The five years have made us realize just how big a progress we had made – in terms of organisation, frequency and our own sport performance. This year we have already closed the starting lists, with 900 contestants on three different distances set on alternative routes. They will run 28 km of the Heaped Half Marathon, 46 km of Chojnik Marathon, and 102 km of Ultra Chojnik race. The growth of the event is best seen in numbers. During the first edition we had 88 contestants, followed by 160 during the second edition, 390 during the third, and 690 the following year. We are slowly realising that we are reaching the point after which it will no longer be possible to call Chojnik a small event. However, we don’t want to lose this friendly family atmosphere. We didn’t choose forest trails over asphalt only to make the mistake of copying the numbers of contestants of urban marathons. We – the three of us – organize only this single event during the year and we give it all we have. We run a lot ourselves, we have our jobs, duties, a complete set of wives and a more-than-complete set of children. We no longer have the capacity to engage in making things that wouldn’t make us proud at the end.

However, we would be nothing without our volunteers. It is with them that we have been learning to organise sports events from the start. Often they show us ways to do things in a better way, or faster, or more efficient. I remember when during the third edition there came Mirek from the Rzeźnik Race. While his wife was winning the Heaped Half Marathon, he was making himself busy in the buffet zone, helping and giving useful hints. He says: “Grab a knife, lad, and make a hole in the bottom of the bottle – this way the water will run quicker, without all that bubbling!” Well, yeah. In order to know this, you either need to fill people’s water bottles for 12 years in the Bieszczady Mountains, or be the one who had paid attention in class. The class in life, maybe?

“So, I collect the contestants from Špindlerův Mlýn, as you said. After 70 km they no longer have the strength, will nor the health to run any further. What fantastic people they are, they have such interesting stories. But tell me, what food do you give them on those nutrition points? Every now and then they need to open the windows, saying there’s no air…” This volunteer, despite all adversities, found joy in driving across the mountains to collect the withdrawing ultras. The great majority of volunteers are unique personages, from teenagers to very kind second-time youths. A large percentage of them is our family and friends. Often this is their first encounter with the running world. They wait on the nutritional points, create artistic workshops for the kids, organize the competition office, mark out the route, transport food. The real Chojnik Team.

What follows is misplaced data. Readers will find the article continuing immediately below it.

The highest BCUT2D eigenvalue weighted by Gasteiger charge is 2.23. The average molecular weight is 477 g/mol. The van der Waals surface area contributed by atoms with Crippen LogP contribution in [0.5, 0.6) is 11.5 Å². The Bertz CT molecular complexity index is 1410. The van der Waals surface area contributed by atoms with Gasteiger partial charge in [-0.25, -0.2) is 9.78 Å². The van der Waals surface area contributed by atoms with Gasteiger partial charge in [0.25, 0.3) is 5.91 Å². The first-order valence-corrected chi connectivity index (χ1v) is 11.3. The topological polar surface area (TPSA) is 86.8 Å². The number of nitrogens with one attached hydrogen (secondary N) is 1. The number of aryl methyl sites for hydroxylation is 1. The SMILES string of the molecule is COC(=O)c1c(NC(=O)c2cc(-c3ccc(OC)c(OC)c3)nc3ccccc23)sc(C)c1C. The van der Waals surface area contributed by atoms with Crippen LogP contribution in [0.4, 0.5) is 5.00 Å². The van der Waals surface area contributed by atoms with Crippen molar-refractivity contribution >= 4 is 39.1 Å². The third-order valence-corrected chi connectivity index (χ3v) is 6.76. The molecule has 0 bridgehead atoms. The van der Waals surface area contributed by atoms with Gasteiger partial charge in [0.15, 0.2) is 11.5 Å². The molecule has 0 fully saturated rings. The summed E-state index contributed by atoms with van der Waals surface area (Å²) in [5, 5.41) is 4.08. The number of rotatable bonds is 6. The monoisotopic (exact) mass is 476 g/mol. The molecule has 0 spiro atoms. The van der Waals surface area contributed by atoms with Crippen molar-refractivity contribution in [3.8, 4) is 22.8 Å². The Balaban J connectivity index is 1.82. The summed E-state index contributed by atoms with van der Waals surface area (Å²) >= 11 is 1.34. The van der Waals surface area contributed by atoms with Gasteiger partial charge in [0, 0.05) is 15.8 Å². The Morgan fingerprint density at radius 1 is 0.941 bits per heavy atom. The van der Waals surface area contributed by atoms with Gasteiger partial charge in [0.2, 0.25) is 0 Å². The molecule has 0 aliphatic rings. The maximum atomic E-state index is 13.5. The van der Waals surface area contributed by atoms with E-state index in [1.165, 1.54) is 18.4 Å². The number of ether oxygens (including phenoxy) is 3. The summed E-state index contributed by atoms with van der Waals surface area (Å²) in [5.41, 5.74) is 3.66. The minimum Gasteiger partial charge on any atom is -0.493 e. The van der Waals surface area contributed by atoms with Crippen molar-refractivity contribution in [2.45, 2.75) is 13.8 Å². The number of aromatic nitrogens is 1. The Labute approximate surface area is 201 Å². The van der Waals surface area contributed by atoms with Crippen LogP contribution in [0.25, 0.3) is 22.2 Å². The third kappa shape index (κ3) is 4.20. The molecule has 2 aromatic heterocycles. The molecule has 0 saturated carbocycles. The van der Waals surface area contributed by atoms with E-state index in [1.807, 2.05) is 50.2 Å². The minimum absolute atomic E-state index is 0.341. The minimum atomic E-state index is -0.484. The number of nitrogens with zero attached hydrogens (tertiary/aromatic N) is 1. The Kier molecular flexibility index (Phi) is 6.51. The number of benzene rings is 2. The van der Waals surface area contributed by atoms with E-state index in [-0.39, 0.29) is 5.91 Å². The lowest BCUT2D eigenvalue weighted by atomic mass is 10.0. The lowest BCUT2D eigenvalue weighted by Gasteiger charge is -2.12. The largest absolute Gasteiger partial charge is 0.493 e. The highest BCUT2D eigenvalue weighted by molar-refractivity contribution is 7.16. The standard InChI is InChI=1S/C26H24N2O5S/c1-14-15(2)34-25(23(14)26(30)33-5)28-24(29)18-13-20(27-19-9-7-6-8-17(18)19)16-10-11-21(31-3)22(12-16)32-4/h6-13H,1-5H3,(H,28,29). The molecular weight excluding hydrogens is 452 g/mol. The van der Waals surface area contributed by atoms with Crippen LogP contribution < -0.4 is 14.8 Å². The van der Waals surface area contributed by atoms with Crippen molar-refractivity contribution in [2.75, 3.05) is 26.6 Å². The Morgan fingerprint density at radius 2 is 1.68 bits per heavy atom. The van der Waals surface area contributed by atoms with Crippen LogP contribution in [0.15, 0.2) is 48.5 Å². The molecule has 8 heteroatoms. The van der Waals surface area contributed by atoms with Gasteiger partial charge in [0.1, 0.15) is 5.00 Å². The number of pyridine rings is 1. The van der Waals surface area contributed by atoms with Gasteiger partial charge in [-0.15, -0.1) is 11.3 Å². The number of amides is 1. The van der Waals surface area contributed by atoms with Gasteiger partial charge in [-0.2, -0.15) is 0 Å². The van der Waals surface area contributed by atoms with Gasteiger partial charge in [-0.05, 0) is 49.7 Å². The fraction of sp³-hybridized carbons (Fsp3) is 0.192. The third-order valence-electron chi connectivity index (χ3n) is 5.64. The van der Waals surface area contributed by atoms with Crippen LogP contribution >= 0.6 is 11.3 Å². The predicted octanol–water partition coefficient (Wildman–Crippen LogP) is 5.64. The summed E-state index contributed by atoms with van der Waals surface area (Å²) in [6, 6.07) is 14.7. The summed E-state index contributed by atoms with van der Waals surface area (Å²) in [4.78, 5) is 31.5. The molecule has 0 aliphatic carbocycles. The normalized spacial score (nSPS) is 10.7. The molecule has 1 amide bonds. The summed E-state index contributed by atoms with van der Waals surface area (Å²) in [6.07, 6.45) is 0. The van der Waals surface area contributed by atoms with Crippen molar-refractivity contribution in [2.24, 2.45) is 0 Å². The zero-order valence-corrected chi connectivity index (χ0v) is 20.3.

Part four. The last turn.

Lastly, I would like to raise an issue that may seem unimportant, but that is crucial for us – innovation. It is quite difficult nowadays, when the demand in the running world is higher than supply, to organise a competition that is different from the usual standards. It is hard to oppose “organizational trends” and serve pasta that is not overcooked, not to play heavy-beat music right at the foot of the mountain, or prepare multi-use cups. This is why every year we try to come up with new ideas. To invite a few food trucks: let the competitors choose for themselves what they feel like eating; to bring a great band to perform live music, set up a zone for massage and relaxation, organize athletic and artistic competitions for the children and their families or provide a free camp site. Of course, not all of the ideas are originally ours. We also take inspiration from others, but we don’t hide it.

A great ordeal for every organizer is creating the competition’s visual identification. Preparing an appealing gadget, poster, medal, starting number, t-shirt. To ensure consistency, all these things should share the same motif. For some people, this is difficult to imagine. We try to take a step further. Let me use another example. Our graphic designer, who is not a runner, calls me and says: “I walk in the park and I see these runners of yours… What do they put on their heads! What do they wear on their necks! Please promise me that we’ll make head scarves for them, but in such a way that they at least look nice”. For a couple of years we’ve been trying to make things that at least look nice.

Part five. Finish line

The character I pity the most in this whole story is Kunegunda. She was born in the wrong times. If she had lived today, her fate could have been completely different. Perhaps she would not have been saved by Robin Hood, but surely by some other man in tights.